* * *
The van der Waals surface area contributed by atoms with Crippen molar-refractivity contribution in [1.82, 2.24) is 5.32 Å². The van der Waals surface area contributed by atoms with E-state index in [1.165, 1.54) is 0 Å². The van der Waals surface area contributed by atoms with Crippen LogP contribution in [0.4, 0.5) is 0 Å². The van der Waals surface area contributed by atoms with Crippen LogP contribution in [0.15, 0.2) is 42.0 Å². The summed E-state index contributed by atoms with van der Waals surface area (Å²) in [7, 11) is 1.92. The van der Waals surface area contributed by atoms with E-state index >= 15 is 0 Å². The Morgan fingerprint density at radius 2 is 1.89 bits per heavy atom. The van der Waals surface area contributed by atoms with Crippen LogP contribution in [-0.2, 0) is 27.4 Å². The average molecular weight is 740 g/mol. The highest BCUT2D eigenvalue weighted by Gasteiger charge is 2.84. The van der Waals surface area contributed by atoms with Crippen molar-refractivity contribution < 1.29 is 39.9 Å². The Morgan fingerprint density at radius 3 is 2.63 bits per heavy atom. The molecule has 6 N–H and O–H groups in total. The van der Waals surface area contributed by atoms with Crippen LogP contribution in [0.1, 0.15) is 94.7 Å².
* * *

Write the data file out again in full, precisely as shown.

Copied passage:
The van der Waals surface area contributed by atoms with Crippen molar-refractivity contribution in [1.82, 2.24) is 5.32 Å². The van der Waals surface area contributed by atoms with E-state index in [1.165, 1.54) is 0 Å². The van der Waals surface area contributed by atoms with Crippen LogP contribution in [0.4, 0.5) is 0 Å². The van der Waals surface area contributed by atoms with Crippen LogP contribution in [0.15, 0.2) is 42.0 Å². The summed E-state index contributed by atoms with van der Waals surface area (Å²) in [7, 11) is 1.92. The van der Waals surface area contributed by atoms with E-state index >= 15 is 0 Å². The Morgan fingerprint density at radius 2 is 1.89 bits per heavy atom. The van der Waals surface area contributed by atoms with Crippen LogP contribution in [-0.2, 0) is 27.4 Å². The average molecular weight is 740 g/mol. The highest BCUT2D eigenvalue weighted by Gasteiger charge is 2.84. The van der Waals surface area contributed by atoms with Crippen molar-refractivity contribution < 1.29 is 39.9 Å². The Morgan fingerprint density at radius 3 is 2.63 bits per heavy atom. The molecule has 6 N–H and O–H groups in total. The van der Waals surface area contributed by atoms with Crippen LogP contribution in [0.1, 0.15) is 94.7 Å².